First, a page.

How well is your company complying with federal, state and local environmental, health and safety (EHS) regulatory requirements? How well is it complying with its own internal EHS standards and documented procedures?
These are questions EHS auditors assess when conducting an EHS audit, which most companies, regardless of size, have as an important, ingrained business practice.
Results of EHS audits provide a measure of the effectiveness of the overall EHS Management System to local and corporate leadership and other stakeholders and assist in identifying priorities for risk reduction and resource planning, process improvement, business continuity planning, and advancing the sustainability of the EHS function.
EHS auditing is not without risk, as the audited entity must be prepared to act on what may be discovered. Both the U.S. Environmental Protection Agency (EPA) and Occupational Safety and Health Administration (OSHA) recognize this and understand that promoting self-auditing helps reach much farther and deeper than their own enforcement audit processes are capable.
Self-Policing Improves Environmental Performance and Reduces Punishment
During the 1990s, many attempts were made to reorient regulatory programs away from traditional “command-and-control structures” to more flexible forms of environmental regulation that emphasized collaboration and cooperation between regulating and regulated communities. Out of this came the U.S. EPA's “Incentives for Self-Policing: Discovery, Disclosure, Correction, and Prevention of Violations,” commonly referred to as the Audit Policy in 1995. The intent of the Audit Policy was to improve environmental performance by encouraging more self-assessment and reducing punishment for companies that engage in proactive self-policing.
There are four provisions to take advantage of in the Audit Policy.
- The company must disclose to the U.S. EPA that a violation has, or may have, occurred within 21 days of the self-discovery of that violation.
- The discovery cannot be the result of a legally required monitoring, sampling, or auditing procedure (for example, as part of a required self-audit and self-disclosure process).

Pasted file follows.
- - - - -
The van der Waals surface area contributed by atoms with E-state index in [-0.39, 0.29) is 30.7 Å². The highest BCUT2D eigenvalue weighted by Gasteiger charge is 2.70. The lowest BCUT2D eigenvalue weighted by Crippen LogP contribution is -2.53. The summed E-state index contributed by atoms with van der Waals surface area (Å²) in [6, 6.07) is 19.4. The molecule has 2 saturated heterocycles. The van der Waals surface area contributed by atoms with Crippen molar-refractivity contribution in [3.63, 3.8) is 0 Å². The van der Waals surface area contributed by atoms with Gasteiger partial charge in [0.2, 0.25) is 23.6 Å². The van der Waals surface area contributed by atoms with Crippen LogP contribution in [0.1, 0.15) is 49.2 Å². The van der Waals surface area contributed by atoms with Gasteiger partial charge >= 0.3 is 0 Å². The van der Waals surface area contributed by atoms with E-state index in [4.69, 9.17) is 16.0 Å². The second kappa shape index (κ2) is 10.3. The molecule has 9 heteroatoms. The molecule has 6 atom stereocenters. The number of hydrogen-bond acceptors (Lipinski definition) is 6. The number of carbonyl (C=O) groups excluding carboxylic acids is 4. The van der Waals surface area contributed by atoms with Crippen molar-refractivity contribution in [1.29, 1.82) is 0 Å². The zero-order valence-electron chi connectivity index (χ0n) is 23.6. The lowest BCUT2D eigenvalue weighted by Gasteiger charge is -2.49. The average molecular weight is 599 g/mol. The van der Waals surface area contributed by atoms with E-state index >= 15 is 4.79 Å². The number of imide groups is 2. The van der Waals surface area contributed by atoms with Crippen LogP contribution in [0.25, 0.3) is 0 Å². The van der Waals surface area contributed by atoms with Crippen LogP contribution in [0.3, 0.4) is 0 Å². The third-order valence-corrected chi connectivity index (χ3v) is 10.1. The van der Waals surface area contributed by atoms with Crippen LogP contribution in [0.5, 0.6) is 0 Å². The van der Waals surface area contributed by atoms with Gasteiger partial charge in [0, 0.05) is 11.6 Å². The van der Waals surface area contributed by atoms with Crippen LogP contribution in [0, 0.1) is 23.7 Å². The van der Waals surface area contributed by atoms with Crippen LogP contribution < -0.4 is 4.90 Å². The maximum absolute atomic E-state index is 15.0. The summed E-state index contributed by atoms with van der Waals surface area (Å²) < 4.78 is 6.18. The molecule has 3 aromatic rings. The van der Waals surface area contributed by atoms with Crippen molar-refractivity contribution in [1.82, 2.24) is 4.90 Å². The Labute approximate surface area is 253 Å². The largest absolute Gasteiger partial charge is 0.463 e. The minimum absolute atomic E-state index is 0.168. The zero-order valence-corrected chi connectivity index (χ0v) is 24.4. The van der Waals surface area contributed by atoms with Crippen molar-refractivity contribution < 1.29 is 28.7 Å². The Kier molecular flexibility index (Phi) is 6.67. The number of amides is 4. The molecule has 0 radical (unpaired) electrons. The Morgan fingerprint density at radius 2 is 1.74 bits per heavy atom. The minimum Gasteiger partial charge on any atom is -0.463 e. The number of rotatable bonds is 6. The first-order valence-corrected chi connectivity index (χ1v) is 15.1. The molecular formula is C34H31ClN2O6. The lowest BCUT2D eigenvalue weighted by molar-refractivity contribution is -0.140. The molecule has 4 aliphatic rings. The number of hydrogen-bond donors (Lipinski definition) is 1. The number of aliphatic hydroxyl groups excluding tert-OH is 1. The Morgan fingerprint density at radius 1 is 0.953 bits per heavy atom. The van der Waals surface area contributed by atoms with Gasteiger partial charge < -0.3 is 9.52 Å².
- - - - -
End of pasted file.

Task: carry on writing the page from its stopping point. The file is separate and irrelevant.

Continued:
- Violations did not result in serious actual harm to the environment.
- The company must correct the discovered violation within 60 days of its discovery.
What about Repeat Violations?
The EPA Audit Policy cannot be used for repeat violations. A repeat violation consists of similar violations that have occurred at the same facility within the past three years or similar violations that have occurred as part of a pattern of violations at other of the company's facilities over the past five years. In 2018 U.S. EPA re-emphasized the self-disclosure violation policy, including expanding to new company owners to self-disclose violations at recently acquired facilities.
Voluntary Self-Audits are Evidence of Good Faith, Not Evidence of Willful Violation
Federal OSHA implemented a similar Final Policy Concerning the Occupational Safety and Health Administration's Treatment of Voluntary Employer Safety and Health Self-Audits, minus the self-disclosure portion, in 2000. The policy provides that the Agency will not routinely request self-audit reports at the initiation of an inspection, and the Agency will not use self-audit reports as a means of identifying hazards upon which to focus during an inspection. In addition, where a voluntary self-audit identifies a hazardous condition, and the employer has corrected the violative condition prior to the initiation of an inspection (or a related accident, illness, or injury that triggers the OSHA inspection) and has taken appropriate steps to prevent the recurrence of the condition, the Agency will refrain from issuing a citation, even if the violative condition existed within the six month limitations period during which OSHA is authorized to issue citations. Where a voluntary self-audit identifies a hazardous condition, and the employer promptly undertakes appropriate measures to correct that condition and to provide interim employee protection, but has not completely corrected the violative condition when an OSHA inspection occurs, the Agency will treat the audit report as evidence of good faith, and not as evidence of a willful violation of the Act.